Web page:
By Kike Vázquez | www.cotizalia.com | The crisis in Spain is not the consequence of unemployment or of the State deficit. It isn’t even due to the banking sector. These are just symptoms of the real cause. What is the underlying problem, then? In my opinion, it is one single variable: competitiveness.
The fact of joining the euro meant a higher effort than expected for Spain. When the country enrolled in the Economic and Monetary Union it suddenly lost its power to compete, whereas other countries such as Germany became competitively stronger. Their trade surpluses were used to finance our deficits, while the European Central Bank (ECB) sped up this situation with its policy to help core Europe to get out of the recession. The increase of our external debt was those countries' growth, because we were eager to import. And our imports dynamics fed on debt, consumption and bricks and mortar.
The vicious circle comes to an end when someone notices that our external net debt is endangering our solvency. In that moment, they turn off the tap and the banking is unable to renew its debt with the international creditors without the help of the ECB. Then the government sees how its revenues fade away. It looks like a banking crisis –and it is; it looks like a fiscal crisis –and it is; but to really solve this problem we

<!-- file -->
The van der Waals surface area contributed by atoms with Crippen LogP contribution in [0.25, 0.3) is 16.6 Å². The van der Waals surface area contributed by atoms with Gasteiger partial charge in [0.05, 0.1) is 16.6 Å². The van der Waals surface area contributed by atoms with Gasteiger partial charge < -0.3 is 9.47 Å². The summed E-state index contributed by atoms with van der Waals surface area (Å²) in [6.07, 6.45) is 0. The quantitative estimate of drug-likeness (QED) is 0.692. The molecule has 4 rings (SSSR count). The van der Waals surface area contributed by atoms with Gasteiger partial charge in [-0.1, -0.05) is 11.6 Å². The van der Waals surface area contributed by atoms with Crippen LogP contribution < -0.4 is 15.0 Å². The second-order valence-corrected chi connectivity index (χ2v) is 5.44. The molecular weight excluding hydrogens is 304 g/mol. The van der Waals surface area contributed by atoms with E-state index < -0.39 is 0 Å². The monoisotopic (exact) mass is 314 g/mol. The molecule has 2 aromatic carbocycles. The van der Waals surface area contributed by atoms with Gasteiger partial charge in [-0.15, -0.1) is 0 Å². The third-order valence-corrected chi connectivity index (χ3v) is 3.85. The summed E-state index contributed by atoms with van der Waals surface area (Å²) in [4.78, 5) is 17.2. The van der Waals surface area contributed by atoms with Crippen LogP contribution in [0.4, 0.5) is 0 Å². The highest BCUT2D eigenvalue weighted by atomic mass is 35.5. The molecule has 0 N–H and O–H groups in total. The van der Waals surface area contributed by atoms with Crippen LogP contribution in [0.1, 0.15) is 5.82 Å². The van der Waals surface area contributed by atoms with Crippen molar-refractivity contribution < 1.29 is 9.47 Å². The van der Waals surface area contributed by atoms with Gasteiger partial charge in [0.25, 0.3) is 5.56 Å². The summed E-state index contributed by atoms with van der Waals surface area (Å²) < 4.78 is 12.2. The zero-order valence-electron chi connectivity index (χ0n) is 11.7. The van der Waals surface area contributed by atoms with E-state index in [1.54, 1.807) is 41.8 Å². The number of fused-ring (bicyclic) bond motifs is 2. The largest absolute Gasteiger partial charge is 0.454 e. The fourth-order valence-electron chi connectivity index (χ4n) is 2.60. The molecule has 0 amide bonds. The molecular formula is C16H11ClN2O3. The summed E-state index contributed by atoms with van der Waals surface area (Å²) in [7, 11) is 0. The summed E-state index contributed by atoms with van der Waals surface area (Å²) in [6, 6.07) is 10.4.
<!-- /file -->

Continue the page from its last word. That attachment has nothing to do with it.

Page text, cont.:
need to fix the balance of payments: the competitiveness.
And, how do we improve the competitiveness? Assuming that “being competitive” means to make the balance of payments reaching surplus, we should focus on how to get there. There are two main ways to post a surplus.
One, is increasing exports (this is the most difficult option). The solution is not reducing costs; we should focus on offering a higher value to our clients. Thus, we will also have a competitive edge to face the future. Spain’s exports have experienced a slightly better behaviour in the last weeks. However, it is not enough to reach a surplus in the balance of payments. We should focus on imports.
How? Reducing imports (painful but more effective). The best choice is to import less. But we can’t do this with protectionism, because we would remain without competitive companies. We must do it by reducing consumption. A lower consumption rate will lead to a higher saving, and thus, to a higher balance in the current account. So, even if we don’t like it, the Spanish crisis will be mended if there is a higher propensity to save money. This means that the GDP will suffer, but that is the necessary price to pay.
It is true that the monetary or fiscal policy can avoid irrational adjustments, which could cause irreversible damage. But it is also true that the adjustment must be done, and the sooner, the better. We can’t forget that, the more competitive we are and the more we converge among us, the stronger Europe will be.